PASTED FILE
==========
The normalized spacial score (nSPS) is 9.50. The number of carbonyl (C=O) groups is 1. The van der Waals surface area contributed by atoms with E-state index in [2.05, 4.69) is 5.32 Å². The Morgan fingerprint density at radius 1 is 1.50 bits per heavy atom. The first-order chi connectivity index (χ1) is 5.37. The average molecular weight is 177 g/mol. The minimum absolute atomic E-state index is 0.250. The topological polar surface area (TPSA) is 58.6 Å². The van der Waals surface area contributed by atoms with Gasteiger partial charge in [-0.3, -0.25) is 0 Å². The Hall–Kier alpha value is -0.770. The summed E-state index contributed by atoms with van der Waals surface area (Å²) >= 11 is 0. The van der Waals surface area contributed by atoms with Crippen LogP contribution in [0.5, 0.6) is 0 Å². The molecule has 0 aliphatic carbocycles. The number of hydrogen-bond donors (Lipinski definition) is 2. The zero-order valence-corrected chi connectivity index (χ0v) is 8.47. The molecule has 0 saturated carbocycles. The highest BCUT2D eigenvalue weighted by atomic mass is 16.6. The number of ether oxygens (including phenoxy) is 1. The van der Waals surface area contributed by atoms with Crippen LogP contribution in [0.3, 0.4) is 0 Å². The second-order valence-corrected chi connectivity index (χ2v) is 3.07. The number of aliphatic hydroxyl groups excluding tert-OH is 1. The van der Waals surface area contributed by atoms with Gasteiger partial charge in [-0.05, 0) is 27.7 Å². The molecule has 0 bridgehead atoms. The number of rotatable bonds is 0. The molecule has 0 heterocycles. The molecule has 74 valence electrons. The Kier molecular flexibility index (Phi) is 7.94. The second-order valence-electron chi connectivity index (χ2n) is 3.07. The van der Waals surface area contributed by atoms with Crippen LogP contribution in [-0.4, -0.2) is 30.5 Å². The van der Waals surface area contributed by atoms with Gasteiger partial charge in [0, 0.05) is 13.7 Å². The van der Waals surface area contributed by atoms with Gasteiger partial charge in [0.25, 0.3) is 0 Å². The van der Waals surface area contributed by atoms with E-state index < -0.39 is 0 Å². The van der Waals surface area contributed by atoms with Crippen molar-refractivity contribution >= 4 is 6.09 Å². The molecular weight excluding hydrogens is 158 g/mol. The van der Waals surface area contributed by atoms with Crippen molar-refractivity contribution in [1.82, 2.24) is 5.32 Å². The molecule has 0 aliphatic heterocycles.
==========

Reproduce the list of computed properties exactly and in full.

The normalized spacial score (nSPS) is 9.50. The number of carbonyl (C=O) groups is 1. The van der Waals surface area contributed by atoms with E-state index in [2.05, 4.69) is 5.32 Å². The Morgan fingerprint density at radius 1 is 1.50 bits per heavy atom. The first-order chi connectivity index (χ1) is 5.37. The average molecular weight is 177 g/mol. The minimum absolute atomic E-state index is 0.250. The topological polar surface area (TPSA) is 58.6 Å². The van der Waals surface area contributed by atoms with Gasteiger partial charge in [-0.3, -0.25) is 0 Å². The Hall–Kier alpha value is -0.770. The summed E-state index contributed by atoms with van der Waals surface area (Å²) >= 11 is 0. The van der Waals surface area contributed by atoms with Crippen LogP contribution in [0.5, 0.6) is 0 Å². The molecule has 0 aliphatic carbocycles. The number of hydrogen-bond donors (Lipinski definition) is 2. The zero-order valence-corrected chi connectivity index (χ0v) is 8.47. The molecule has 0 saturated carbocycles. The highest BCUT2D eigenvalue weighted by atomic mass is 16.6. The number of ether oxygens (including phenoxy) is 1. The van der Waals surface area contributed by atoms with Crippen LogP contribution in [0.3, 0.4) is 0 Å². The second-order valence-corrected chi connectivity index (χ2v) is 3.07. The number of aliphatic hydroxyl groups excluding tert-OH is 1. The van der Waals surface area contributed by atoms with Gasteiger partial charge in [-0.05, 0) is 27.7 Å². The molecule has 0 bridgehead atoms. The number of rotatable bonds is 0. The molecule has 0 heterocycles. The molecule has 74 valence electrons. The Kier molecular flexibility index (Phi) is 7.94. The second-order valence-electron chi connectivity index (χ2n) is 3.07. The van der Waals surface area contributed by atoms with Crippen LogP contribution in [-0.4, -0.2) is 30.5 Å². The van der Waals surface area contributed by atoms with Gasteiger partial charge in [0, 0.05) is 13.7 Å². The van der Waals surface area contributed by atoms with Gasteiger partial charge in [0.25, 0.3) is 0 Å². The van der Waals surface area contributed by atoms with E-state index < -0.39 is 0 Å². The van der Waals surface area contributed by atoms with Crippen molar-refractivity contribution >= 4 is 6.09 Å². The molecular weight excluding hydrogens is 158 g/mol. The van der Waals surface area contributed by atoms with Crippen molar-refractivity contribution in [1.82, 2.24) is 5.32 Å². The molecule has 0 aliphatic heterocycles.